Interesting Tennis Facts
In the 15th century the bare hand was protected by a glove. Then the ball became harder and heavier to increase the speed of play and eventually in 1500 the game began to be played with a racquet made from ash and animal gut.
Today's obsession with regards to "racket science", notwithstanding, did you know that ancient Greeks and Romans used their bare hands to play a precursor of lawn tennis, called 'jeu de paume', (game of the palm) by the French.
Long Volley, Indeed
At the Wimbledon 2010, John Isner and Nicolas Mahut played the longest match since the Open era of professional tennis started in the year 1968. The match began on Tuesday, June 22 but the play was stopped before the 5th set after it was eventually dark.
The game continued the next day and Isner finally beat Mahut 70-68 to win the fifth set. The 183 game marathon was played for a total of 11 hours and 5 minutes on court.
Long Story Short
On the contrary to the first fact, the shortest ever grand slam final happened, thanks to ace player Steffi Graf. It was in the 1988 French Open when Steffi Graf beat Natasha Zvereva 6-0, 6-0 in a mere 32 minutes.
Serve it, Man
The credit to the fastest serve officially recorded goes to Australian player Sam Groth, at 163.7 mph. He achieved this feat at the ATP Challenger in Busan in 2012 against Uladzimir Ignatik. Although he lost the match, it was an ace, undoubtedly!
The first player in the Open era to win back-to-back US Opens (1971-1972) was Billie Jean King.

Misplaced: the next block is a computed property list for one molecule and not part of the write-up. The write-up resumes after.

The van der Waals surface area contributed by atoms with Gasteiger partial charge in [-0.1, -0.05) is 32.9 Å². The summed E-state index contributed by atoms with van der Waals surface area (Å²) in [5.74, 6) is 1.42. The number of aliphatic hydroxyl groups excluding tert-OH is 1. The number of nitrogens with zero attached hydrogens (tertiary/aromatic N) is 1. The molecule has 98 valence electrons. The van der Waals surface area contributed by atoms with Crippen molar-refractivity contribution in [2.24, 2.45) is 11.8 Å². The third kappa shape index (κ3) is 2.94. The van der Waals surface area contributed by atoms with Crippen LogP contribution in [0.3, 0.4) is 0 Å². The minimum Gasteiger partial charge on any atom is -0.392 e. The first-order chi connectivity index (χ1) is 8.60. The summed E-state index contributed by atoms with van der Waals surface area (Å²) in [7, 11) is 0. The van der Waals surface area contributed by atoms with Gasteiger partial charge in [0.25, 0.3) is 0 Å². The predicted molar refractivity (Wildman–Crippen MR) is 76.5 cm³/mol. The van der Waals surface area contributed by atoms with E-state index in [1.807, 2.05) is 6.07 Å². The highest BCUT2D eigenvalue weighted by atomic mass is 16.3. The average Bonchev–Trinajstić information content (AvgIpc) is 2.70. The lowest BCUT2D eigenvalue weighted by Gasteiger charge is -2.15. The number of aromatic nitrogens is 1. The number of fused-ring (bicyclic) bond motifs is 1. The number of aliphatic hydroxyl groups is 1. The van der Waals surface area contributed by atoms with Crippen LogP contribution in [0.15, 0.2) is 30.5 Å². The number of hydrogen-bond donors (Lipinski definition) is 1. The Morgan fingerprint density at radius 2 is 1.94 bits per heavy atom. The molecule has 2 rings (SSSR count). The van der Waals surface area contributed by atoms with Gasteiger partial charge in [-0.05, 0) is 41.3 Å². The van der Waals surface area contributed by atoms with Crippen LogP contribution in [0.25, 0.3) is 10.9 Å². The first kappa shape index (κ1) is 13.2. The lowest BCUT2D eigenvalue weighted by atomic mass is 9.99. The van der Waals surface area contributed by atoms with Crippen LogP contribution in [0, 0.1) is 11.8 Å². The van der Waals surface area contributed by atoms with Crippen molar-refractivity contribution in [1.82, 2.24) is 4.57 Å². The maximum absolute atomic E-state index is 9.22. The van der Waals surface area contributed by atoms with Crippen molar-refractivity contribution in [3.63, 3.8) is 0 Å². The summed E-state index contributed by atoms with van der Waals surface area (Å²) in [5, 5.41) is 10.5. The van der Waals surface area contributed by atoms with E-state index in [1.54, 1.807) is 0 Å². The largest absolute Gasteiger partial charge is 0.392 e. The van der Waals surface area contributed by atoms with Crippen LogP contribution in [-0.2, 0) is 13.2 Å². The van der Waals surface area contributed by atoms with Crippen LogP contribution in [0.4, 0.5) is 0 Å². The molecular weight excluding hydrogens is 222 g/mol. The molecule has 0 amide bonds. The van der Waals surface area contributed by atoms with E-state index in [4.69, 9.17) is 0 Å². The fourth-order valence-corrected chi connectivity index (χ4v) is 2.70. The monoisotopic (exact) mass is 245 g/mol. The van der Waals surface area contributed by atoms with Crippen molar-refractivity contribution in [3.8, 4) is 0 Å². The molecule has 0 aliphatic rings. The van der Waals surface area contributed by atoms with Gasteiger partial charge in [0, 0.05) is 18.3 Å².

Ace of Base
Goran Ivanišević is credited for most served aces in one year, a mind-boggling 1,477 during the season of 1996.
Losing, is Not That Bad
Poor Chris Evert, she holds the record for the most Wimbledon final defeats. And, six of the seven defeats were against Martina Navratilova.
Score It All
The exact origins of the 15, 30, 40 scoring system are now behind curtains of time. The supposed explanation given for this is that they were based on a clock face at one end of the court. It was shortened to 40, as 45 took too long to say.
Facts about Wimbledon
The first Wimbledon took place in 1877 merely as an amateur competition. Only a Men's singles event took place then. It had 22 competitors and the championship winner was Spencer Gore. A few hundred spectators attended the championship.
A bomb ripped through Center Court at the All England Club, and 1,200 seats were lost during World War 2. Thankfully, they weren't filled at the time. Play began again in 1946, but it was till 1949 that the area was not in impeccable shape.
The Fairer Sex Entry
Women's singles and men's doubles events began in 1884, seven years after the first Wimbledon.
There are right now 18 Championships grass courts at the Wimbledon complex. In addition to this, it has 8 clay courts, 2 acrylic courts, 5 indoor courts for club members.
Believe it or Not
In the first Wimbledon tournament, the tickets were sold for one shilling each for the final match. Can you believe this?
The legendary Martina Navratilova has won the Wimbledon Women Singles maximum number of times, that is 9. She shares a record of winning 20 Wimbledon titles, an all-time record, along with Billie Jean King.
Paint it Yellow
In the year 1986, yellow tennis balls were first used at Wimbledon.